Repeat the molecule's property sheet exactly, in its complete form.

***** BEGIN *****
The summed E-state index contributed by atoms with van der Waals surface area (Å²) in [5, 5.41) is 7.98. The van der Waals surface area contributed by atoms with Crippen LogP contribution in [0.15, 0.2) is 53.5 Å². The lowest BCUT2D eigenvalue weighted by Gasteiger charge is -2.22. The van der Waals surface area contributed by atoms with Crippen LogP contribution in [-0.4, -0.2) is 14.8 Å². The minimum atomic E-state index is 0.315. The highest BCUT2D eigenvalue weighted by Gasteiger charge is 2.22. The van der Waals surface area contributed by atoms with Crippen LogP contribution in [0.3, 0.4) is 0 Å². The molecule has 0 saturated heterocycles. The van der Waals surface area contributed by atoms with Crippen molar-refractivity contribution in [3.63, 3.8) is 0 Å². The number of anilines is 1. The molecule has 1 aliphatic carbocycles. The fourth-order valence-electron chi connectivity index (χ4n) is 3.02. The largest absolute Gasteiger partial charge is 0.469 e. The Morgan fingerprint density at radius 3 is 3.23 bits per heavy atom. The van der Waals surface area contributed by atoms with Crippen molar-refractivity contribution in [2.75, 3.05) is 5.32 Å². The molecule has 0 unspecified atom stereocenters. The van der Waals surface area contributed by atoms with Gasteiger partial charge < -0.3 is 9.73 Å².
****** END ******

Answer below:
The summed E-state index contributed by atoms with van der Waals surface area (Å²) in [5, 5.41) is 7.98. The van der Waals surface area contributed by atoms with Crippen LogP contribution in [0.15, 0.2) is 53.5 Å². The lowest BCUT2D eigenvalue weighted by Gasteiger charge is -2.22. The van der Waals surface area contributed by atoms with Crippen LogP contribution in [-0.4, -0.2) is 14.8 Å². The minimum atomic E-state index is 0.315. The highest BCUT2D eigenvalue weighted by Gasteiger charge is 2.22. The van der Waals surface area contributed by atoms with Crippen LogP contribution in [0.3, 0.4) is 0 Å². The molecule has 0 saturated heterocycles. The van der Waals surface area contributed by atoms with Crippen molar-refractivity contribution in [3.63, 3.8) is 0 Å². The number of anilines is 1. The molecule has 1 aliphatic carbocycles. The fourth-order valence-electron chi connectivity index (χ4n) is 3.02. The largest absolute Gasteiger partial charge is 0.469 e. The Morgan fingerprint density at radius 3 is 3.23 bits per heavy atom. The van der Waals surface area contributed by atoms with Crippen molar-refractivity contribution in [2.75, 3.05) is 5.32 Å². The molecule has 0 unspecified atom stereocenters. The van der Waals surface area contributed by atoms with Gasteiger partial charge < -0.3 is 9.73 Å².